Journal of Autism and Developmental Disorders

, Volume 40, Issue 3, pp 300–316

Cerebellum, Language, and Cognition in Autism and Specific Language Impairment

Authors

  • Steven M. Hodge
    • Center for Morphometric AnalysisMassachusetts General Hospital
    • Radiology Computer Aided Diagnostics LaboratoryMassachusetts General Hospital
  • Nikos Makris
    • Center for Morphometric AnalysisMassachusetts General Hospital
  • David N. Kennedy
    • Center for Morphometric AnalysisMassachusetts General Hospital
  • Verne S. CavinessJr.
    • Center for Morphometric AnalysisMassachusetts General Hospital
  • James Howard
    • Center for Morphometric AnalysisMassachusetts General Hospital
  • Lauren McGrath
    • Lab of Cognitive NeuroscienceBoston University School of Medicine
  • Shelly Steele
    • Lab of Cognitive NeuroscienceBoston University School of Medicine
  • Jean A. Frazier
    • Department of PsychiatryHarvard Medical School
    • Center for Child and Adolescent Development, Department of PsychiatryCambridge Health Alliance
  • Helen Tager-Flusberg
    • Lab of Cognitive NeuroscienceBoston University School of Medicine
    • Radiology Computer Aided Diagnostics LaboratoryMassachusetts General Hospital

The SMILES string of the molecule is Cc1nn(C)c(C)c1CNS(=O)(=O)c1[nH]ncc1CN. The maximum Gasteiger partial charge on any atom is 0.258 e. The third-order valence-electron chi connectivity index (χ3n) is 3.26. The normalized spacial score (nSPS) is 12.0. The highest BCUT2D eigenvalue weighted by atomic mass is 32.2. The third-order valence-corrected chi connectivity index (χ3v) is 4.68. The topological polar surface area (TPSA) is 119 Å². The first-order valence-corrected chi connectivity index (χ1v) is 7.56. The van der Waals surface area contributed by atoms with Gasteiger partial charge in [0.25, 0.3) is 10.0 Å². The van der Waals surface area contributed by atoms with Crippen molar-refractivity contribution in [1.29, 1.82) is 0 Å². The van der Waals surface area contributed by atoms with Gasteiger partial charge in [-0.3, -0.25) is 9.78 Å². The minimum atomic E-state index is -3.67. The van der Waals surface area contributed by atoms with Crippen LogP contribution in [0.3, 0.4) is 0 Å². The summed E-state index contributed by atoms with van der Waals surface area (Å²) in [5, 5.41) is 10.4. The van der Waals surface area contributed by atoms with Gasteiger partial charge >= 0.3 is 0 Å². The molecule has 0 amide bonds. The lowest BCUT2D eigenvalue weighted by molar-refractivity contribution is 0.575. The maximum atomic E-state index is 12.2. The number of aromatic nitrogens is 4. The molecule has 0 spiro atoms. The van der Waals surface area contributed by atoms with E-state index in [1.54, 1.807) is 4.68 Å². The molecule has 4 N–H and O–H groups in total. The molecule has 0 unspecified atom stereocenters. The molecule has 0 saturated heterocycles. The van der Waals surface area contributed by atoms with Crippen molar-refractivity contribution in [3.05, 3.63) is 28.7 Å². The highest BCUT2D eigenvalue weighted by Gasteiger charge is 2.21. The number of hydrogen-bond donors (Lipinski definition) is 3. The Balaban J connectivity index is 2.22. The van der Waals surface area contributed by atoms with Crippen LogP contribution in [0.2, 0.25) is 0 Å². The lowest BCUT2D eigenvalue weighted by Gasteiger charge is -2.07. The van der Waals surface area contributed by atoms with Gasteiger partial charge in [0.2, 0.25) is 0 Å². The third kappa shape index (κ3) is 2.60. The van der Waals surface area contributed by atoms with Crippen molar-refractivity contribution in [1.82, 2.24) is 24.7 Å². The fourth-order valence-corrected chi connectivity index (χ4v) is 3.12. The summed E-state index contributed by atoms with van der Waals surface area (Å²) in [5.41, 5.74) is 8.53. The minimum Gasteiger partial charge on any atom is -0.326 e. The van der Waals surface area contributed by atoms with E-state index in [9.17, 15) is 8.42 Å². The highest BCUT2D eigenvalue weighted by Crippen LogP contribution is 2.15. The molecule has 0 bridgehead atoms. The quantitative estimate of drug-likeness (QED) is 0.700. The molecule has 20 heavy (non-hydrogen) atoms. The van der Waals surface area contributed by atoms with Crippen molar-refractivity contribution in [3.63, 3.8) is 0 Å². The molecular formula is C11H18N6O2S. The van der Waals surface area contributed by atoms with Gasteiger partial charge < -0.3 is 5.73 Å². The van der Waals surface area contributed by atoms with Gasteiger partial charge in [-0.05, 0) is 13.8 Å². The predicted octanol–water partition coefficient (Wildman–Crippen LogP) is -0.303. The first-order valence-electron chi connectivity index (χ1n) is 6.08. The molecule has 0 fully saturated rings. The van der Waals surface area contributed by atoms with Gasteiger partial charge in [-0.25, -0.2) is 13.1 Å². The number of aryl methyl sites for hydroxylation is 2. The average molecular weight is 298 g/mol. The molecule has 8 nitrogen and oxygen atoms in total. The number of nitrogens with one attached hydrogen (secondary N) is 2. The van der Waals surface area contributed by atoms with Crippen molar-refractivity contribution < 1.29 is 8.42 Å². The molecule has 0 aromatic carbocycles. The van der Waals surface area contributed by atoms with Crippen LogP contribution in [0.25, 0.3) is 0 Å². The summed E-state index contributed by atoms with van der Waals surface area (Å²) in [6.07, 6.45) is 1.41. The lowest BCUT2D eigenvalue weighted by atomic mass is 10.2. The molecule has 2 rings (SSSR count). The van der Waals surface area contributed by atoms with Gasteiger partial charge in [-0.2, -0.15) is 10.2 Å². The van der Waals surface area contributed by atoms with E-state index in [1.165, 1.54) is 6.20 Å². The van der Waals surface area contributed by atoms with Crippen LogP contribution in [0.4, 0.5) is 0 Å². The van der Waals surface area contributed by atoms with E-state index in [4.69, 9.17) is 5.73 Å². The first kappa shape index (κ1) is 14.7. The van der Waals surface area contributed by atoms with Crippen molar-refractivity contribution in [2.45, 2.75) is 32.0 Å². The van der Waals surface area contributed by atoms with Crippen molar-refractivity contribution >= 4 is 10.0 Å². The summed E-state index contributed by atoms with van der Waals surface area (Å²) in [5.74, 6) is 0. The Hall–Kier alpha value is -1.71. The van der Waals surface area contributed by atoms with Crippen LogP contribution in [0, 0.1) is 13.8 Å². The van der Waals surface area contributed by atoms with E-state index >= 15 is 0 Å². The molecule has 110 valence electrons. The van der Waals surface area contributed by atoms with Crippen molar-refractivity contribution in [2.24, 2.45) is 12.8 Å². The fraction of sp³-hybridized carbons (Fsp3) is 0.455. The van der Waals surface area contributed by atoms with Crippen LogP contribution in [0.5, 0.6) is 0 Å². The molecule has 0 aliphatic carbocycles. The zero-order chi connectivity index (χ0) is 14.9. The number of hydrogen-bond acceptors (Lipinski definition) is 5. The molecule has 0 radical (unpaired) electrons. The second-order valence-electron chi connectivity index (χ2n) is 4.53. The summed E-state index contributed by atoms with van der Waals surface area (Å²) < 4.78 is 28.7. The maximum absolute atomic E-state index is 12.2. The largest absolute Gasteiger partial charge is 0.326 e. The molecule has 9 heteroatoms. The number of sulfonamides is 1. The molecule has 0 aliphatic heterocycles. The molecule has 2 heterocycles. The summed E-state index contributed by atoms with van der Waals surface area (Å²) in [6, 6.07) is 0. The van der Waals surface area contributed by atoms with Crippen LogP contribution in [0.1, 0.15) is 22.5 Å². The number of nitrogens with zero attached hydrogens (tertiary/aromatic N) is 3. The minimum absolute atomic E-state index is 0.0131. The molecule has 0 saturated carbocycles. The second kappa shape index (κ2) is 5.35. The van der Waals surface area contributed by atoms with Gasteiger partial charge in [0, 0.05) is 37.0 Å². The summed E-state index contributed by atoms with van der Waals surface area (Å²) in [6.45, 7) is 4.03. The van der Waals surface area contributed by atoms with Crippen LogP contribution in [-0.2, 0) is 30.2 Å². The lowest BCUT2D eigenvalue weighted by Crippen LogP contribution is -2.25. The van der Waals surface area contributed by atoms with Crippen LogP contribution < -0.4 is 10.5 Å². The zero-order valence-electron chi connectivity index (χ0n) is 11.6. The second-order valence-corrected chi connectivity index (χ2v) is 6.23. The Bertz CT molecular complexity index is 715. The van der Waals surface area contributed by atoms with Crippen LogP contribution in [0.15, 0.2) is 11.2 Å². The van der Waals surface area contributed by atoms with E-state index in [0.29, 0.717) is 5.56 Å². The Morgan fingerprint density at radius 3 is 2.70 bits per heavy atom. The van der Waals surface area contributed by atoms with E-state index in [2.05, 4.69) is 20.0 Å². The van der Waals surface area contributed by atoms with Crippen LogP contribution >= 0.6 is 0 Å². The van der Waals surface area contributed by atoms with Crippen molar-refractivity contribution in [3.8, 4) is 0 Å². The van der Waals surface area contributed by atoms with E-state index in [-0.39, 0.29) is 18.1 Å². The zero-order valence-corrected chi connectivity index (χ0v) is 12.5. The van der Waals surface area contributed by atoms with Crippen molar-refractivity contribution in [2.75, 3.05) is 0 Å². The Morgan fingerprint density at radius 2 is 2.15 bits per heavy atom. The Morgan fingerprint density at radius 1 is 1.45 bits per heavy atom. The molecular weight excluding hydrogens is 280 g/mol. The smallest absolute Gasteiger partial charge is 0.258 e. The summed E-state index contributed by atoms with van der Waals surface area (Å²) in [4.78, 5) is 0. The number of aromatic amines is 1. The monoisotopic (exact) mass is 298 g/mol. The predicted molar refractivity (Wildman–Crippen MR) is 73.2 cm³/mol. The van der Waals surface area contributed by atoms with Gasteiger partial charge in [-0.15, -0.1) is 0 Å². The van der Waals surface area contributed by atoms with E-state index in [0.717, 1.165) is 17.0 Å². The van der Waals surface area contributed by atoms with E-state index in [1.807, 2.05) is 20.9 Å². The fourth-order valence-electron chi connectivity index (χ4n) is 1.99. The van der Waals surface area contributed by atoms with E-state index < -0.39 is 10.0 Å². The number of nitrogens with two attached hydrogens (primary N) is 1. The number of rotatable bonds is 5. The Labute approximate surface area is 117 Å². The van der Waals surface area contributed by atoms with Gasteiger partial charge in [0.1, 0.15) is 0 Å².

Original Paper

DOI: 10.1007/s10803-009-0872-7

Cite this article as:
Hodge, S.M., Makris, N., Kennedy, D.N. et al. J Autism Dev Disord (2010) 40: 300. doi:10.1007/s10803-009-0872-7

Abstract

We performed cerebellum segmentation and parcellation on magnetic resonance images from right-handed boys, aged 6–13 years, including 22 boys with autism [16 with language impairment (ALI)], 9 boys with Specific Language Impairment (SLI), and 11 normal controls. Language-impaired groups had reversed asymmetry relative to unimpaired groups in posterior-lateral cerebellar lobule VIIIA (right side larger in unimpaired groups, left side larger in ALI and SLI), contralateral to previous findings in inferior frontal cortex language areas. Lobule VIIA Crus I was smaller in SLI than in ALI. Vermis volume, particularly anterior I–V, was decreased in language-impaired groups. Language performance test scores correlated with lobule VIIIA asymmetry and with anterior vermis volume. These findings suggest ALI and SLI subjects show abnormalities in neurodevelopment of fronto-corticocerebellar circuits that manage motor control and the processing of language, cognition, working memory, and attention.

Keywords

Autism Specific language impairment Cerebellum Broca’s area Asymmetry

Copyright information

© Springer Science+Business Media, LLC 2009